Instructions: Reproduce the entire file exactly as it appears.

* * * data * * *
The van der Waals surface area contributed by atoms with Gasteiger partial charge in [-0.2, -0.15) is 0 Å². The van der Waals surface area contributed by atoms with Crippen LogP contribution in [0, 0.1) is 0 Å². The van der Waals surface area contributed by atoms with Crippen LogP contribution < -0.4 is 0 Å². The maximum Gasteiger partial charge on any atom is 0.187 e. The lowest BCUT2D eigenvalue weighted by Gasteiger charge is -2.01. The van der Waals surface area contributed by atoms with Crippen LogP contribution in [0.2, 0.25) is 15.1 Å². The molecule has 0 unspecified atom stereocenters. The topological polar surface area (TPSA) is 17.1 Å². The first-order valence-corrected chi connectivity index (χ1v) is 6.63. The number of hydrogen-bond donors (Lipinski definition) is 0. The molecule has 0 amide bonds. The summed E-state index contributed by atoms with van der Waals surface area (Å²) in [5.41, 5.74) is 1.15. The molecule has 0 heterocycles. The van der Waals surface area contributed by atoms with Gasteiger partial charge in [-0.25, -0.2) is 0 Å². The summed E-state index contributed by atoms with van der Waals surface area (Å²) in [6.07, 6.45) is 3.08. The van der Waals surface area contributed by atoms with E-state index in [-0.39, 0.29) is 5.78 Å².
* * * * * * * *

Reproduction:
The van der Waals surface area contributed by atoms with Gasteiger partial charge in [-0.2, -0.15) is 0 Å². The van der Waals surface area contributed by atoms with Crippen LogP contribution in [0, 0.1) is 0 Å². The van der Waals surface area contributed by atoms with Crippen LogP contribution < -0.4 is 0 Å². The maximum Gasteiger partial charge on any atom is 0.187 e. The lowest BCUT2D eigenvalue weighted by Gasteiger charge is -2.01. The van der Waals surface area contributed by atoms with Crippen LogP contribution in [0.2, 0.25) is 15.1 Å². The molecule has 0 unspecified atom stereocenters. The topological polar surface area (TPSA) is 17.1 Å². The first-order valence-corrected chi connectivity index (χ1v) is 6.63. The number of hydrogen-bond donors (Lipinski definition) is 0. The molecule has 0 amide bonds. The summed E-state index contributed by atoms with van der Waals surface area (Å²) in [5.41, 5.74) is 1.15. The molecule has 0 heterocycles. The van der Waals surface area contributed by atoms with Gasteiger partial charge in [-0.25, -0.2) is 0 Å². The summed E-state index contributed by atoms with van der Waals surface area (Å²) in [6.07, 6.45) is 3.08. The van der Waals surface area contributed by atoms with E-state index in [-0.39, 0.29) is 5.78 Å².